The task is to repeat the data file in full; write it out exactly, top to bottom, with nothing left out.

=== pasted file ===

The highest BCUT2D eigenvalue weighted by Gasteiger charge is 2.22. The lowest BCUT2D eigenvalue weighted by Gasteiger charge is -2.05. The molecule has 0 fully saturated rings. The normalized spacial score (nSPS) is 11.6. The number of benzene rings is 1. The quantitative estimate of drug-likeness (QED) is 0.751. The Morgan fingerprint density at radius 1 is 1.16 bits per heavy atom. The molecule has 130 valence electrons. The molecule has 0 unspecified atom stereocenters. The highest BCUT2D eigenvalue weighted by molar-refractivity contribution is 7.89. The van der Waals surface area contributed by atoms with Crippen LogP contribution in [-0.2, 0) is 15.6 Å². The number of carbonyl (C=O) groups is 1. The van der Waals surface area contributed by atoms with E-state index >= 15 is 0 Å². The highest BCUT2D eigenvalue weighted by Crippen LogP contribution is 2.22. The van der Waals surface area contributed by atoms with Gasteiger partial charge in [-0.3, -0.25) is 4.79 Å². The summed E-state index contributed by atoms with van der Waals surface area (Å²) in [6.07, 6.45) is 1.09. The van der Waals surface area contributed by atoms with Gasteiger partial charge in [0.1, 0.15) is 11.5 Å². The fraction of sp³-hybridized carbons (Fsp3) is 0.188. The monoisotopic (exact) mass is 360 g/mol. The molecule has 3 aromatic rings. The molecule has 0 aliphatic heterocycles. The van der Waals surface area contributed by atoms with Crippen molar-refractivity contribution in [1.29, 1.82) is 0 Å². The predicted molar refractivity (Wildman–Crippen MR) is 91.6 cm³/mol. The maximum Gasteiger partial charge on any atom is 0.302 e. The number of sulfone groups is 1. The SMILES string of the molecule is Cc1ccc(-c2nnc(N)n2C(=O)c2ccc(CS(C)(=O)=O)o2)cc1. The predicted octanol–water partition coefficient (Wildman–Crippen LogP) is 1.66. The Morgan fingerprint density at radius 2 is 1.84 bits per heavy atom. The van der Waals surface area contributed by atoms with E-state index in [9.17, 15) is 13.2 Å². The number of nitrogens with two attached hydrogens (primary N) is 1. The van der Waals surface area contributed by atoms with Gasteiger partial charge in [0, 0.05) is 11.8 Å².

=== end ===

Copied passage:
The highest BCUT2D eigenvalue weighted by Gasteiger charge is 2.22. The lowest BCUT2D eigenvalue weighted by Gasteiger charge is -2.05. The molecule has 0 fully saturated rings. The normalized spacial score (nSPS) is 11.6. The number of benzene rings is 1. The quantitative estimate of drug-likeness (QED) is 0.751. The Morgan fingerprint density at radius 1 is 1.16 bits per heavy atom. The molecule has 130 valence electrons. The molecule has 0 unspecified atom stereocenters. The highest BCUT2D eigenvalue weighted by molar-refractivity contribution is 7.89. The van der Waals surface area contributed by atoms with Crippen LogP contribution in [-0.2, 0) is 15.6 Å². The number of carbonyl (C=O) groups is 1. The van der Waals surface area contributed by atoms with E-state index >= 15 is 0 Å². The highest BCUT2D eigenvalue weighted by Crippen LogP contribution is 2.22. The van der Waals surface area contributed by atoms with Gasteiger partial charge in [-0.3, -0.25) is 4.79 Å². The summed E-state index contributed by atoms with van der Waals surface area (Å²) in [6.07, 6.45) is 1.09. The van der Waals surface area contributed by atoms with Gasteiger partial charge in [0.1, 0.15) is 11.5 Å². The fraction of sp³-hybridized carbons (Fsp3) is 0.188. The monoisotopic (exact) mass is 360 g/mol. The molecule has 3 aromatic rings. The molecule has 0 aliphatic heterocycles. The van der Waals surface area contributed by atoms with Crippen molar-refractivity contribution in [1.29, 1.82) is 0 Å². The predicted molar refractivity (Wildman–Crippen MR) is 91.6 cm³/mol. The maximum Gasteiger partial charge on any atom is 0.302 e. The number of sulfone groups is 1. The SMILES string of the molecule is Cc1ccc(-c2nnc(N)n2C(=O)c2ccc(CS(C)(=O)=O)o2)cc1. The predicted octanol–water partition coefficient (Wildman–Crippen LogP) is 1.66. The Morgan fingerprint density at radius 2 is 1.84 bits per heavy atom. The van der Waals surface area contributed by atoms with E-state index in [9.17, 15) is 13.2 Å². The number of nitrogens with two attached hydrogens (primary N) is 1. The van der Waals surface area contributed by atoms with Gasteiger partial charge in [0, 0.05) is 11.8 Å².